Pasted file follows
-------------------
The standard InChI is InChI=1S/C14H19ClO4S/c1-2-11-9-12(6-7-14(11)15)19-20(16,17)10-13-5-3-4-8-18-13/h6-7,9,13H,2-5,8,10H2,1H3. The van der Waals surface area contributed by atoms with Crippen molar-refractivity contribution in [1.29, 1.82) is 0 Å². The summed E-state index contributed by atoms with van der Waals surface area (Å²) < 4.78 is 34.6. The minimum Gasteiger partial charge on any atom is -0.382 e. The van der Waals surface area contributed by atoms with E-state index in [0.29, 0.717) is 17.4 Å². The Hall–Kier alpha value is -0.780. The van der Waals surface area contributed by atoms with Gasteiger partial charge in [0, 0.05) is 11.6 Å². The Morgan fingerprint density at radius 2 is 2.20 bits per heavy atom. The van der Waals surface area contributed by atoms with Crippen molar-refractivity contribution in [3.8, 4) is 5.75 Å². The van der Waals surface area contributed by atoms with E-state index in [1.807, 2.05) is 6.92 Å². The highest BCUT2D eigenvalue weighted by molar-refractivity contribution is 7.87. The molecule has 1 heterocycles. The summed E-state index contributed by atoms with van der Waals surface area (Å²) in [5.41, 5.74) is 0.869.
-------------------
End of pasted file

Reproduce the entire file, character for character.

The standard InChI is InChI=1S/C14H19ClO4S/c1-2-11-9-12(6-7-14(11)15)19-20(16,17)10-13-5-3-4-8-18-13/h6-7,9,13H,2-5,8,10H2,1H3. The van der Waals surface area contributed by atoms with Crippen molar-refractivity contribution in [1.29, 1.82) is 0 Å². The summed E-state index contributed by atoms with van der Waals surface area (Å²) < 4.78 is 34.6. The minimum Gasteiger partial charge on any atom is -0.382 e. The van der Waals surface area contributed by atoms with E-state index in [0.29, 0.717) is 17.4 Å². The Hall–Kier alpha value is -0.780. The van der Waals surface area contributed by atoms with Gasteiger partial charge in [0, 0.05) is 11.6 Å². The Morgan fingerprint density at radius 2 is 2.20 bits per heavy atom. The van der Waals surface area contributed by atoms with Crippen molar-refractivity contribution in [3.8, 4) is 5.75 Å². The van der Waals surface area contributed by atoms with E-state index in [1.807, 2.05) is 6.92 Å². The highest BCUT2D eigenvalue weighted by molar-refractivity contribution is 7.87. The molecule has 1 heterocycles. The summed E-state index contributed by atoms with van der Waals surface area (Å²) in [5.41, 5.74) is 0.869.